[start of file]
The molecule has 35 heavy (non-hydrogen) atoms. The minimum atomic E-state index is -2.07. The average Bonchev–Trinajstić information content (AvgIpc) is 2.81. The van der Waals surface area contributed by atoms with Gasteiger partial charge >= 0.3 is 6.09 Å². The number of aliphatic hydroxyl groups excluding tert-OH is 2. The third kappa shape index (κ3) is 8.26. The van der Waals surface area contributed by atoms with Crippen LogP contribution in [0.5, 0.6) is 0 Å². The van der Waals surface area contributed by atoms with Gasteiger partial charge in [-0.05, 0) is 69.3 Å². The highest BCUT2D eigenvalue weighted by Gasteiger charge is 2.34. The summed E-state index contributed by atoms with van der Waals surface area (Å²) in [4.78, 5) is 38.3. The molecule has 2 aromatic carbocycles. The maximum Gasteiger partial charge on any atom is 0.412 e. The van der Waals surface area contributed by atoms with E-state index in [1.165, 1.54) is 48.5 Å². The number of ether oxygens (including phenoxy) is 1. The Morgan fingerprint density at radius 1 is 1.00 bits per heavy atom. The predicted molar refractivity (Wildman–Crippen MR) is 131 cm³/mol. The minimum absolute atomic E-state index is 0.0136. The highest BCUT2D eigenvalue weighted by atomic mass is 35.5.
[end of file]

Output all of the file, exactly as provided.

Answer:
The molecule has 35 heavy (non-hydrogen) atoms. The minimum atomic E-state index is -2.07. The average Bonchev–Trinajstić information content (AvgIpc) is 2.81. The van der Waals surface area contributed by atoms with Gasteiger partial charge >= 0.3 is 6.09 Å². The number of aliphatic hydroxyl groups excluding tert-OH is 2. The third kappa shape index (κ3) is 8.26. The van der Waals surface area contributed by atoms with Crippen LogP contribution in [0.5, 0.6) is 0 Å². The van der Waals surface area contributed by atoms with Gasteiger partial charge in [-0.05, 0) is 69.3 Å². The highest BCUT2D eigenvalue weighted by Gasteiger charge is 2.34. The summed E-state index contributed by atoms with van der Waals surface area (Å²) in [4.78, 5) is 38.3. The molecule has 2 aromatic carbocycles. The maximum Gasteiger partial charge on any atom is 0.412 e. The van der Waals surface area contributed by atoms with E-state index in [1.165, 1.54) is 48.5 Å². The number of ether oxygens (including phenoxy) is 1. The Morgan fingerprint density at radius 1 is 1.00 bits per heavy atom. The predicted molar refractivity (Wildman–Crippen MR) is 131 cm³/mol. The minimum absolute atomic E-state index is 0.0136. The highest BCUT2D eigenvalue weighted by atomic mass is 35.5.